Sometimes the “invisible” value of a product or service, created by values and culture, is not properly appreciated by the customer. This happens especially with buyers who do not understand the difference between lowest price and lowest total cost.
We need to make the invisible visible. But to achieve visibility, words are not enough. In fact, the use of words to express values can often even be counterproductive.
Let’s say HONESTY is a core value. Don’t say, “honestly speaking”; don’t announce that you’re making “an honest offer”; and don’t use the word “honest” on your business card. Live and act it instead. You could, for example, bring the customer’s attention to the fact that, without your help, he may order something from you that is more expensive than necessary. As you advise him on how to get it cheaper, he may think you are a little naïve, a little fearful, or a little stupid. Don’t worry; his thinking says more about him than about you. When you see patronising disbelief in a buyer’s face instead of gratitude, look him straight in the eyes and say, “You may think I am a little naïve. Well, maybe I am. Or maybe I am not. Maybe I know that, for this type of product, my honesty will be top of mind when you’re looking for a reliable partner rather than an exchangeable vendor.”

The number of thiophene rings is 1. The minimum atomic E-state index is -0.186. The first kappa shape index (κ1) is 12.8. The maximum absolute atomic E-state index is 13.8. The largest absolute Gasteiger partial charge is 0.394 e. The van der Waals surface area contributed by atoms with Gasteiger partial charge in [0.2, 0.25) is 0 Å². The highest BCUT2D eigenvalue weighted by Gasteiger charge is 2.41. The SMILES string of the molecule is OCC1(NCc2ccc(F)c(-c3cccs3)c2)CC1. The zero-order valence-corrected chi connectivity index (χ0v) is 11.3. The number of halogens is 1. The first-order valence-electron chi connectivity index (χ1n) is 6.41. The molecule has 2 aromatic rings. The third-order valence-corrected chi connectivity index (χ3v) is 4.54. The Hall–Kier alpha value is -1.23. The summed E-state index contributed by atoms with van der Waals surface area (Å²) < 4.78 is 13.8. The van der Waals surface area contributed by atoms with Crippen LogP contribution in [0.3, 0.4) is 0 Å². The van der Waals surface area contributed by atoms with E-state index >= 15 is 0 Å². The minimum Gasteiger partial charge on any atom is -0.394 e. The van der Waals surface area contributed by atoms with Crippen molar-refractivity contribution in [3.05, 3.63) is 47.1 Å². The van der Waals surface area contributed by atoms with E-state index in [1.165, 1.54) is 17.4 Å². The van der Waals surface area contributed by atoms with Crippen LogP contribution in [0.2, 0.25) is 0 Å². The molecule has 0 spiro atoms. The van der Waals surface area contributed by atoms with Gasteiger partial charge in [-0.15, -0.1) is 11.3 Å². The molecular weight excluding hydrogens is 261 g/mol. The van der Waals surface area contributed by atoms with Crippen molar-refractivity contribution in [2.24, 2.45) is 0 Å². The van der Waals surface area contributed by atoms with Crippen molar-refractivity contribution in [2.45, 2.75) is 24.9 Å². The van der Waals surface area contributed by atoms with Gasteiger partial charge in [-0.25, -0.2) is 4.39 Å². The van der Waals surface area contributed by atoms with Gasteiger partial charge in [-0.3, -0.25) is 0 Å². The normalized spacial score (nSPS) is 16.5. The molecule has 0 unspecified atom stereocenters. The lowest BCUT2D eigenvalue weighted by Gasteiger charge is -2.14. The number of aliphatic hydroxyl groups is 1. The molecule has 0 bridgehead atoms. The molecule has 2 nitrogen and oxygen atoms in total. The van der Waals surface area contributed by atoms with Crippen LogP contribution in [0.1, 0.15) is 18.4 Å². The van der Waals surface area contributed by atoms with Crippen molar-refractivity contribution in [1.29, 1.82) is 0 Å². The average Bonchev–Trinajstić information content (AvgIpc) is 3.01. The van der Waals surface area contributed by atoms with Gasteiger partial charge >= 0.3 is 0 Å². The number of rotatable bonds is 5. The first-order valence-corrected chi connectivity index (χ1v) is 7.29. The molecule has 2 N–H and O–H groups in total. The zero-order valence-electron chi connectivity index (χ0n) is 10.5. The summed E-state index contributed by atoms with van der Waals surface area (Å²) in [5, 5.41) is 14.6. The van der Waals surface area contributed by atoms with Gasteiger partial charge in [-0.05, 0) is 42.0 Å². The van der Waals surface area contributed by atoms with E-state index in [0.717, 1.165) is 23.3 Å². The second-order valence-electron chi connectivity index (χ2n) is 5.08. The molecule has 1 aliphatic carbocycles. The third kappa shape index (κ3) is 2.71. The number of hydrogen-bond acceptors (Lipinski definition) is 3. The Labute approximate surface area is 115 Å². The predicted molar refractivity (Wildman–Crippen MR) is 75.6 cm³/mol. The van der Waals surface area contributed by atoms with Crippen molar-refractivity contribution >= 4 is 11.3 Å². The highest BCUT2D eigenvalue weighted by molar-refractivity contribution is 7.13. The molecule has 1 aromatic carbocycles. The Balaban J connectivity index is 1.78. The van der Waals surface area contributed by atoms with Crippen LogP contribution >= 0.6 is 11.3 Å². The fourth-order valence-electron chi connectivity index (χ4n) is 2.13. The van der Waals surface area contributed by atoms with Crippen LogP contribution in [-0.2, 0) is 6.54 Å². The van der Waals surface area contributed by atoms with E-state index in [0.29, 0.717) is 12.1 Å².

If INNOVATION is a core value, don’t talk or write about being “innovative.” Instead, be innovative—in the design of your business card, in the way you communicate with the customer, and in the unobtrusive but effective way you catch their attention.
If ROBUST engineering is the most important thing, ensure you have a product with a transparent casing, or actually drop the product on the floor during the presentation. For a unique sales personality, the creative possibilities are limitless.
Don’t talk about values. People are fed up with cheap talk. Rather, BE your values. ACT your values. Be aware of your limitations. In doing so, you will attract the right type of customers.